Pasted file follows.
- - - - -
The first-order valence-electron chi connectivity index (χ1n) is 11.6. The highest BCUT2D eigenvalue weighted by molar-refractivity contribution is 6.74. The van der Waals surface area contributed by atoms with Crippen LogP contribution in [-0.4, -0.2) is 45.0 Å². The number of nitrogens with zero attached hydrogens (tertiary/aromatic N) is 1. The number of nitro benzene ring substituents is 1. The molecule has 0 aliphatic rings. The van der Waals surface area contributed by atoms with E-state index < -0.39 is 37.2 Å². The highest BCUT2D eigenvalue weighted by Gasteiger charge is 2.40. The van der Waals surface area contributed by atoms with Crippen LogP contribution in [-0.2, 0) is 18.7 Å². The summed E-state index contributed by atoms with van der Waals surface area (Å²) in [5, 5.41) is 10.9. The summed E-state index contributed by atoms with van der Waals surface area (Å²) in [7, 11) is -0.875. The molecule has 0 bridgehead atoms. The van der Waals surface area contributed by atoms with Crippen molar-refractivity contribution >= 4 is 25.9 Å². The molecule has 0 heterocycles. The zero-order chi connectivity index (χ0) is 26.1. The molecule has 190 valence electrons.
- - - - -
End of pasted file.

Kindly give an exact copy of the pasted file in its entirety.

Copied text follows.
The first-order valence-electron chi connectivity index (χ1n) is 11.6. The highest BCUT2D eigenvalue weighted by molar-refractivity contribution is 6.74. The van der Waals surface area contributed by atoms with Crippen LogP contribution in [-0.4, -0.2) is 45.0 Å². The number of nitrogens with zero attached hydrogens (tertiary/aromatic N) is 1. The number of nitro benzene ring substituents is 1. The molecule has 0 aliphatic rings. The van der Waals surface area contributed by atoms with E-state index < -0.39 is 37.2 Å². The highest BCUT2D eigenvalue weighted by Gasteiger charge is 2.40. The van der Waals surface area contributed by atoms with Crippen LogP contribution in [-0.2, 0) is 18.7 Å². The summed E-state index contributed by atoms with van der Waals surface area (Å²) in [5, 5.41) is 10.9. The summed E-state index contributed by atoms with van der Waals surface area (Å²) in [7, 11) is -0.875. The molecule has 0 bridgehead atoms. The van der Waals surface area contributed by atoms with Crippen molar-refractivity contribution >= 4 is 25.9 Å². The molecule has 0 heterocycles. The zero-order chi connectivity index (χ0) is 26.1. The molecule has 190 valence electrons.